"How many passengers?" Cilla asked, trying to rein in both her misgivings and Lucy's excitement. This was business, and business was best conducted with cold calculation.
"Three, just like you said. Mr. Langley, his fat old wife, and their daughter."
"Old Jesse driving?"
Lucy hesitated. "I'm not sure. The driver was hunched over like Jesse usually is, but ... I don't think it was him."
Cilla didn't say anything. An unexpected change in drivers wasn't good. Damn! They needed what was in that coach. Or more specifically, the fee it would bring when they turned it in. To supplement the meager income they kept from their raids, the sisters had begun doing a few jobs for hire. Though they only took the jobs that fell under their definition of "justified."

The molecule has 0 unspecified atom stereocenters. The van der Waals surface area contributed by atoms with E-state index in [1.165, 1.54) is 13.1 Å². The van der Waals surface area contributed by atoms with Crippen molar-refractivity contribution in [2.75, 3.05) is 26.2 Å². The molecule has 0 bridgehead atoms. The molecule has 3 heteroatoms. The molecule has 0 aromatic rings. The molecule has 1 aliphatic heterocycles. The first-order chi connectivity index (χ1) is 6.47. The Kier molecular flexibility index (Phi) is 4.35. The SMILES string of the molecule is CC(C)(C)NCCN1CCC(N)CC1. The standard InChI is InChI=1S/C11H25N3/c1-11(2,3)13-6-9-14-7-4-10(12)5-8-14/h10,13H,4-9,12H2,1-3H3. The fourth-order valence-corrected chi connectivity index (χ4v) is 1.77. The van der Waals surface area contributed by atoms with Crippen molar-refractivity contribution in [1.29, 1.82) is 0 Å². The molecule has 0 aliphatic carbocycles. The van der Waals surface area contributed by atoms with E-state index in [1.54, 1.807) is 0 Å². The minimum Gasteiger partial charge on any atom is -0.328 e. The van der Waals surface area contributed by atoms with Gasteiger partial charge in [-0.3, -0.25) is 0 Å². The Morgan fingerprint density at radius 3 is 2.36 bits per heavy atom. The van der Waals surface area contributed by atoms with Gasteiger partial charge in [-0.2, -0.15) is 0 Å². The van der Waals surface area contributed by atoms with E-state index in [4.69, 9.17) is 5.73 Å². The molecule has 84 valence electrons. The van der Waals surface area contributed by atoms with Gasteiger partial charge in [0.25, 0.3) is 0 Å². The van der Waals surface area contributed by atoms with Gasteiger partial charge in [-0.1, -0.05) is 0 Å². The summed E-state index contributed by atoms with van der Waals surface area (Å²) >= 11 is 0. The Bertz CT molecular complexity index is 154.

People who had something Frank wanted didn't hold on to it for long. The brooch they were supposed to retrieve from the Langleys had been coerced from the rightful owners because Frank had locked up their only son until the couple had ponied up the brooch as payment for his release. Therefore, Cilla felt no guilt in getting it back. Especially when they were being paid in hard currency.
They didn't have many clients who paid in cash. Most traded goods in return for the sisters' retrieval services. Cilla appreciated the gifts of food, clothing, and other items or services that kept the sisters' living conditions tolerable. But the promise of gold wasn't worth Lucy's life if something went wrong.